Family and friends of students at Saint Mary-of-the-Woods College gathered in the Sunken Gardens at Le Fer Hall on Saturday for the institution’s belated 98th annual Ring Day ceremony.

Celebrating academic achievement and bond to the Woods community, 60 undergraduate, graduate and online students were given the single most recognizable symbol of the college, a Woods Ring.

Worth the wait: 60 SMWC students get Woods Ring in ceremony delayed six months because of COVID-19

Tribune-Star/Austen LeakeA joyous moment: Ring recipient Elizabeth Boyer (left) laughs with Saint Mary-of-the-Woods College president Dottie King during the 98th annual Ring Ceremony on Saturday outside of Le Fer Hall.

The ring features an onyx stone, in it carved an SMW emblem. Along its side is an oak leaf base and six acorns representing the college’s founders and the class year.

The oak represents strength, knowledge and durability of character.

It also represents, said SMWC President Dottie King, the roots students put down, grow and nourish during their time at the college.

"The virtue and knowledge that are developing in you will enable you to withstand the storms of life and provide avenues for growth, prosperity and living a life of meaning," King said.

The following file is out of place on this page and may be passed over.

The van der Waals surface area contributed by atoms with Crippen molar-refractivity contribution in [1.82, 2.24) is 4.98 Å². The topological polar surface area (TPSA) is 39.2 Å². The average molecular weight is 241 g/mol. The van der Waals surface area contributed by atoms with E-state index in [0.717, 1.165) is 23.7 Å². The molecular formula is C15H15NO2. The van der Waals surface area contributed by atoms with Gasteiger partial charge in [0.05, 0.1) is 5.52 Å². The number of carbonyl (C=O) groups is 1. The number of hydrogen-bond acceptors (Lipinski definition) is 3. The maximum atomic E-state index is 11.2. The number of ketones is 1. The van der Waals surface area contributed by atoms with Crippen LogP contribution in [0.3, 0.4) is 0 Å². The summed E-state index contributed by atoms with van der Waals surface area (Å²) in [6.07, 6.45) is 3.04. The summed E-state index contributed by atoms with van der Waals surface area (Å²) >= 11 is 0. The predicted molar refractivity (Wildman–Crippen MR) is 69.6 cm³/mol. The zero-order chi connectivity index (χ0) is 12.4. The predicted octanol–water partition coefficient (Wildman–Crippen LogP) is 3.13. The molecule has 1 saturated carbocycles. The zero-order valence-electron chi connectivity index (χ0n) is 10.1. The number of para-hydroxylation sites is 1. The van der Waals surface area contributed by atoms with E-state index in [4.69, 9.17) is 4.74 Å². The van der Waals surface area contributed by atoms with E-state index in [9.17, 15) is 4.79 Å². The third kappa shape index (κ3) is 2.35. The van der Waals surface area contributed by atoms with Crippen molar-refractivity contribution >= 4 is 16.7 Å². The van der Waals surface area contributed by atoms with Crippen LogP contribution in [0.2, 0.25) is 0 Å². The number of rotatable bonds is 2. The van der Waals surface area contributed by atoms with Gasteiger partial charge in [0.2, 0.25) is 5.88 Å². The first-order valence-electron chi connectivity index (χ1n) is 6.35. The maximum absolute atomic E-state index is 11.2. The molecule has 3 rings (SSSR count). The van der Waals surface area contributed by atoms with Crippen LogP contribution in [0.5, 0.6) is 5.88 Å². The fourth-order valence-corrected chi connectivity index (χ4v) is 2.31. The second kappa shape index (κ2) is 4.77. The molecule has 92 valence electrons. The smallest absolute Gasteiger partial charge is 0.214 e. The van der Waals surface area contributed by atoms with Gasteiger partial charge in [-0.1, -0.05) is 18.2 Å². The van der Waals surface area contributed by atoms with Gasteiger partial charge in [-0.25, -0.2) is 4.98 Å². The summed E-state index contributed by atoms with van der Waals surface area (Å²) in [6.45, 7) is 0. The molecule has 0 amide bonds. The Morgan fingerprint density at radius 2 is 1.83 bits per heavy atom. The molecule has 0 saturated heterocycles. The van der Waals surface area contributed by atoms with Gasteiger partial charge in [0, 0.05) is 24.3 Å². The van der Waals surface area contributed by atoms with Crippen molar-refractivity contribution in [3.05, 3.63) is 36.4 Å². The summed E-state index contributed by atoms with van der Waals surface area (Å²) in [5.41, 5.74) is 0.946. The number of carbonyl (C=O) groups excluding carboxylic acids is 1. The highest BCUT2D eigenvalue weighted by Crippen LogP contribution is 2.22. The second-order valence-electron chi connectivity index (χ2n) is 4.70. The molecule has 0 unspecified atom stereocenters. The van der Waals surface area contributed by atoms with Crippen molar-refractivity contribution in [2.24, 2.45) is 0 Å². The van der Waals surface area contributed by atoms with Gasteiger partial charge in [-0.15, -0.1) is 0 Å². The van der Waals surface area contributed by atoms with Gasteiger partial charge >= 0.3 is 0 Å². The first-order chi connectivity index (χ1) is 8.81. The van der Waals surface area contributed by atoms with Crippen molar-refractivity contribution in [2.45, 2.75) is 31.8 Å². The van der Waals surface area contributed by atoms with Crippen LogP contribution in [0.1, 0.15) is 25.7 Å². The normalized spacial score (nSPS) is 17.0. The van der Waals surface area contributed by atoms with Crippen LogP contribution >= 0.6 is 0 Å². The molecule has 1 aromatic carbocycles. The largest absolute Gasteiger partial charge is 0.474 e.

"Your ring will also provide opportunities — now and in the future — for connection and enjoyment of a commonly shared heritage."

Saturday's ceremony was originally scheduled for March 21, but COVID-19 precautions forced the event's delay and a venue change from the typical Church of the Immaculate Conception.

Anywyn Payonk said once the ceremony started, the waiting several additional months to receive her Woods ring was all made worth it.

"It's really awesome that we were able to have a ring day even with all the safety precautions," Payonk said. "But it's still just such a happy ceremony you kind of forget about all the other stuff going on.

"It's such a big tradition here at the Woods. So being able to still have it means a lot."

It means a lot too, Payonk said, to join the several family members of hers who've also received Woods rings.

"I'm the fifth person in my family to go here and I'm just carrying on that legacy," Payonk said. "... And I really feel a part of the Woods community now because everyone who goes through this gets a ring."

Emma Taylor, senior class president, said much the same in her address to fellow ring recipients Saturday.

"When I became junior class president I knew we had to make this a ring day our graduating class would never forget," Taylor said. "And I think we can all say this ring day is one for the books."

Reporter Alex Modesitt can be reached at 812-231-4232 or at Follow him on Twitter @TribStarAlex. 

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